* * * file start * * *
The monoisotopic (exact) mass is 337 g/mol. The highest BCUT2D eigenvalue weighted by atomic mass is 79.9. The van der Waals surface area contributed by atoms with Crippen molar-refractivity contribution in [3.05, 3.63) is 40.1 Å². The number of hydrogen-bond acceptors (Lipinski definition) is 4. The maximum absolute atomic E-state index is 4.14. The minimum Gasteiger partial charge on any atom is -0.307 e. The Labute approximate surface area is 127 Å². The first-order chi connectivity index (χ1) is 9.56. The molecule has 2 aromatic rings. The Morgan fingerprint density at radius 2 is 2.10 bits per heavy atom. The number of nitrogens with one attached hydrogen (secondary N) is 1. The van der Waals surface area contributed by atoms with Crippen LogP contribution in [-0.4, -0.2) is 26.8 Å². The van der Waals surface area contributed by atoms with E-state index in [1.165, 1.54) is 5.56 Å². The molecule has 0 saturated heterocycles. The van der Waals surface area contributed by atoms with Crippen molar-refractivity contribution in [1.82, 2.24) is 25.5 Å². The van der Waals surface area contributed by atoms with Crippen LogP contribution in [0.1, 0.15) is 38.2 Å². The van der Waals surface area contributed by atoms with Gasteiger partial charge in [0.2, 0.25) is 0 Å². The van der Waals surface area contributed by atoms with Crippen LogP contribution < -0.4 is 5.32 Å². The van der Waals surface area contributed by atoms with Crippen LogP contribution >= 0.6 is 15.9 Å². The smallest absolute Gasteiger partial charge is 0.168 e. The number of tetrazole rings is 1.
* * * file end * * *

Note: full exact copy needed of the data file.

The monoisotopic (exact) mass is 337 g/mol. The highest BCUT2D eigenvalue weighted by atomic mass is 79.9. The van der Waals surface area contributed by atoms with Crippen molar-refractivity contribution in [3.05, 3.63) is 40.1 Å². The number of hydrogen-bond acceptors (Lipinski definition) is 4. The maximum absolute atomic E-state index is 4.14. The minimum Gasteiger partial charge on any atom is -0.307 e. The Labute approximate surface area is 127 Å². The first-order chi connectivity index (χ1) is 9.56. The molecule has 2 aromatic rings. The Morgan fingerprint density at radius 2 is 2.10 bits per heavy atom. The number of nitrogens with one attached hydrogen (secondary N) is 1. The van der Waals surface area contributed by atoms with Crippen LogP contribution in [-0.4, -0.2) is 26.8 Å². The van der Waals surface area contributed by atoms with E-state index in [1.165, 1.54) is 5.56 Å². The molecule has 0 saturated heterocycles. The van der Waals surface area contributed by atoms with Crippen molar-refractivity contribution in [1.82, 2.24) is 25.5 Å². The van der Waals surface area contributed by atoms with Crippen LogP contribution in [0.1, 0.15) is 38.2 Å². The van der Waals surface area contributed by atoms with Gasteiger partial charge in [0.2, 0.25) is 0 Å². The van der Waals surface area contributed by atoms with Crippen LogP contribution < -0.4 is 5.32 Å². The van der Waals surface area contributed by atoms with Crippen LogP contribution >= 0.6 is 15.9 Å². The smallest absolute Gasteiger partial charge is 0.168 e. The number of tetrazole rings is 1.